The oil viscosity presented in this study is similar to that of the water, hence coupling effects are not expected to occur. However, as mentioned in the Introduction, the strong interaction between the heterogeneity and an unstable character of the fluid flow displacement can affect the upscaling. Thus, we performed the simulation runs changing the oil viscosity to a value a hundred times higher than the original case (∼100 cP), hence a more unstable flow is expected, and we wish to analyze how this impacts the upscaling.

Figure 12 shows that the strong correlation between the indicators (NPV for Fig. 12a and Np for Fig. 12b) of the strategies applied to the reference case and the indicators of strategies applied to model R-c is maintained, even with oil viscosity much higher than water viscosity.

Figure 13 shows the oil production over time for selected wells with different strategies simulated in different models. Similarly to the behavior shown in Figure 10, the curve in the model R-c is the closest to the reference case (R-f). Thus, even with very different viscosities between oil and water, the RM were more affected by uncertainty than upscaling, which is an indicative that coupling effects are not the main issue in this study case.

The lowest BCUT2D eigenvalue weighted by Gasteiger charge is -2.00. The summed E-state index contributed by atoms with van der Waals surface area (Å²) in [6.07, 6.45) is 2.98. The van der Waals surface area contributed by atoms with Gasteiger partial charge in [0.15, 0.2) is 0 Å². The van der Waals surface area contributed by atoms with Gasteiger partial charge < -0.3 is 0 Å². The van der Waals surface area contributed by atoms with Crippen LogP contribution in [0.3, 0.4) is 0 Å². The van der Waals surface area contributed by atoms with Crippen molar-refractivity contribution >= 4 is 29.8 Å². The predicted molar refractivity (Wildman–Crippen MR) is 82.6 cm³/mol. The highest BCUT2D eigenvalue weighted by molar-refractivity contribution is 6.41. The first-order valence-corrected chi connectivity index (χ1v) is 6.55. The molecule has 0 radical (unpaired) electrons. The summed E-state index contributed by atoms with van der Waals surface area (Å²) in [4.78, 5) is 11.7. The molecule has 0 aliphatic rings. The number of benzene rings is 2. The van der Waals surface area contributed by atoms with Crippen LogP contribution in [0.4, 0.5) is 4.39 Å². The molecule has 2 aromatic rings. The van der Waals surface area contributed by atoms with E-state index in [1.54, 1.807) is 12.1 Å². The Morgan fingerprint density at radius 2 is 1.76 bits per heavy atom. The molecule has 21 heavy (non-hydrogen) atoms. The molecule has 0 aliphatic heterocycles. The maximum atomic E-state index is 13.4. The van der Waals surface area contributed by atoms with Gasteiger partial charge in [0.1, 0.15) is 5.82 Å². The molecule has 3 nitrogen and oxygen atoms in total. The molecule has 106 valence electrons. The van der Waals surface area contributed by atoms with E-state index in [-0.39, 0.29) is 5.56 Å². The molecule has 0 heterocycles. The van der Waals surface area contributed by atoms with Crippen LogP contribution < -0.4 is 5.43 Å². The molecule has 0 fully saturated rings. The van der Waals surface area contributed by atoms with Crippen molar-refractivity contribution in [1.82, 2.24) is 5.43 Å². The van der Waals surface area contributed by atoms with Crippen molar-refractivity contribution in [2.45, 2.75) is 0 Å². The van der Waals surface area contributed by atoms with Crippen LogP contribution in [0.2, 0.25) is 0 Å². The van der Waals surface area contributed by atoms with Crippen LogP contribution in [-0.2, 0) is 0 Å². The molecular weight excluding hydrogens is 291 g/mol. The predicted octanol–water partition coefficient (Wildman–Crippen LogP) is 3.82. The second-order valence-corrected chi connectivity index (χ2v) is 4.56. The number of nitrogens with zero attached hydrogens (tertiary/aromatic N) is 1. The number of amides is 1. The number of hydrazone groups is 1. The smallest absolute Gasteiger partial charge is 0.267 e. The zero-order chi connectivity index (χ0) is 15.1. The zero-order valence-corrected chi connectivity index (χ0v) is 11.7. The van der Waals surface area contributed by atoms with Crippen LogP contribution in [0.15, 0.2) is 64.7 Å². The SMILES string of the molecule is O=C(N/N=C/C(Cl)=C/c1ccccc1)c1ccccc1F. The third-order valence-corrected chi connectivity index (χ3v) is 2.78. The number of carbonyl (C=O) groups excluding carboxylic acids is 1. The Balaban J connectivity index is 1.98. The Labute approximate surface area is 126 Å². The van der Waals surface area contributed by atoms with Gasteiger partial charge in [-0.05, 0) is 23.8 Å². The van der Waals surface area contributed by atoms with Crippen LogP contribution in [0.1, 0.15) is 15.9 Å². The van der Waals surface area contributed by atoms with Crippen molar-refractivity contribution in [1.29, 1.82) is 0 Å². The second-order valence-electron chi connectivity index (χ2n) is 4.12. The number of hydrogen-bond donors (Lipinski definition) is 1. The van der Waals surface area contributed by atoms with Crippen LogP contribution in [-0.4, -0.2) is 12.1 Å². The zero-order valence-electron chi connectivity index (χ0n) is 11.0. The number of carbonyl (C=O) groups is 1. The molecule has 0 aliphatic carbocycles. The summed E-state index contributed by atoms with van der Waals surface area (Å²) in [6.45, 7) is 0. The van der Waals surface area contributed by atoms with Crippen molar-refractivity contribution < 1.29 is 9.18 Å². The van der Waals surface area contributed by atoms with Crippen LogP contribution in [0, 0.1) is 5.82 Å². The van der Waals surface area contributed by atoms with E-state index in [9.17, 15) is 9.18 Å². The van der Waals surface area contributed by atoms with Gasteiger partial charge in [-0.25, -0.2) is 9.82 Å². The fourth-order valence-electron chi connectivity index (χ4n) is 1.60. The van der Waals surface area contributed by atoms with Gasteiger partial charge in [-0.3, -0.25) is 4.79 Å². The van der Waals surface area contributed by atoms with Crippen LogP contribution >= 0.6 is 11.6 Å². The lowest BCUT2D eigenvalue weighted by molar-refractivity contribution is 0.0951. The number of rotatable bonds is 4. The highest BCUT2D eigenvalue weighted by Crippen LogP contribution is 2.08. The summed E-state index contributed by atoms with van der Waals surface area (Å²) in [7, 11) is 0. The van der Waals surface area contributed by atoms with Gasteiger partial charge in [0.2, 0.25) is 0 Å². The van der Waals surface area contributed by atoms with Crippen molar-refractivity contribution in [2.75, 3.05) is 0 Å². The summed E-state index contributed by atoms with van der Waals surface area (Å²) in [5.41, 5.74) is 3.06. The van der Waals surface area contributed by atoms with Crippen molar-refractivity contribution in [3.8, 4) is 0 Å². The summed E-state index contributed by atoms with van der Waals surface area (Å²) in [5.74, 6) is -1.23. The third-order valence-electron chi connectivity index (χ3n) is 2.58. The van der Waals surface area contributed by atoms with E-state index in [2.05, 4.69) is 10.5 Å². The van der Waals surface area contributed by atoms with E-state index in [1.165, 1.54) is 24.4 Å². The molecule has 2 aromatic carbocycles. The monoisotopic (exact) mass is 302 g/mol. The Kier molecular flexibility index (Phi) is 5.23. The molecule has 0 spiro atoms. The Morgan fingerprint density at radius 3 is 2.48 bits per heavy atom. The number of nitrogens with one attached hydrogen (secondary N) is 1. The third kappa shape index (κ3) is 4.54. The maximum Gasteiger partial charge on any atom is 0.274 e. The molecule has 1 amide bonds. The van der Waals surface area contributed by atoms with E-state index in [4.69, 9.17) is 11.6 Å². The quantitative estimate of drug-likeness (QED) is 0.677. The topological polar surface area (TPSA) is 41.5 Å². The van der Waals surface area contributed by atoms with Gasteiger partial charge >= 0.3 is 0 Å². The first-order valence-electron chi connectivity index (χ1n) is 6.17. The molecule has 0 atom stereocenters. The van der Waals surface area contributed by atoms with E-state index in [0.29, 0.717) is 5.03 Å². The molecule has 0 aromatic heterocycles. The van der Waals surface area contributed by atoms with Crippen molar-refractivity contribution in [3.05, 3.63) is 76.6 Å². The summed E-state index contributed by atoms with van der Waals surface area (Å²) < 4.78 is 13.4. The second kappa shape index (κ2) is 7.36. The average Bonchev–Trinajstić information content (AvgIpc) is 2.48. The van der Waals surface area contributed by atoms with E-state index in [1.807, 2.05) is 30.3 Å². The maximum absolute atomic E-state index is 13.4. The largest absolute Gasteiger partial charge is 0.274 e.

thumbnail Fig. 12

Relationship between a) NPVR-c x NPVR-f and b) NpRM-c x NpR-f and, considering oil viscosity of 100 cP.

thumbnail Fig. 13

Oil rate of a well for optimized strategies for a) RM-c1 and b) RM-c6, considering oil viscosity of 100 cP. The brown line represents the reference case, the blue line is RM-c, the green line is R-c, and red line refers to RM-f.

7 Conclusion

To understand the causes of biases presented by production forecasts of simulation models, our analysis focused on two sources of errors: uncertainties and upscaling. We used a reference case as the real response and a set of simulation models to include both effects. Moreover, we used a simulation model derived from the reference case to exclude the effects of the uncertainties, as well as a set of fine-scale models to exclude the effects of the upscaling.

The results showed that, for the studied case, the uncertainties have a stronger impact on production and economic indicators than the upscaling. The upscaling generates an optimistic bias towards production and economic indicators, but they are well correlated with the real response. The production forecasts were greatly impacted by uncertainties because the response of the wells is highly dependent on the petrophysical properties of the model, which can vary a lot between the different models characterizing the uncertainties and were poorly represented in the representative models.

Nomenclature

Bg: Gas formation volume factor

Bo: Oil formation volume factor

Cp: Constant to prevent division by zero

Histi: Historical data in time ‘i

Kro: Oil relative permeability

Krw: Water relative permeability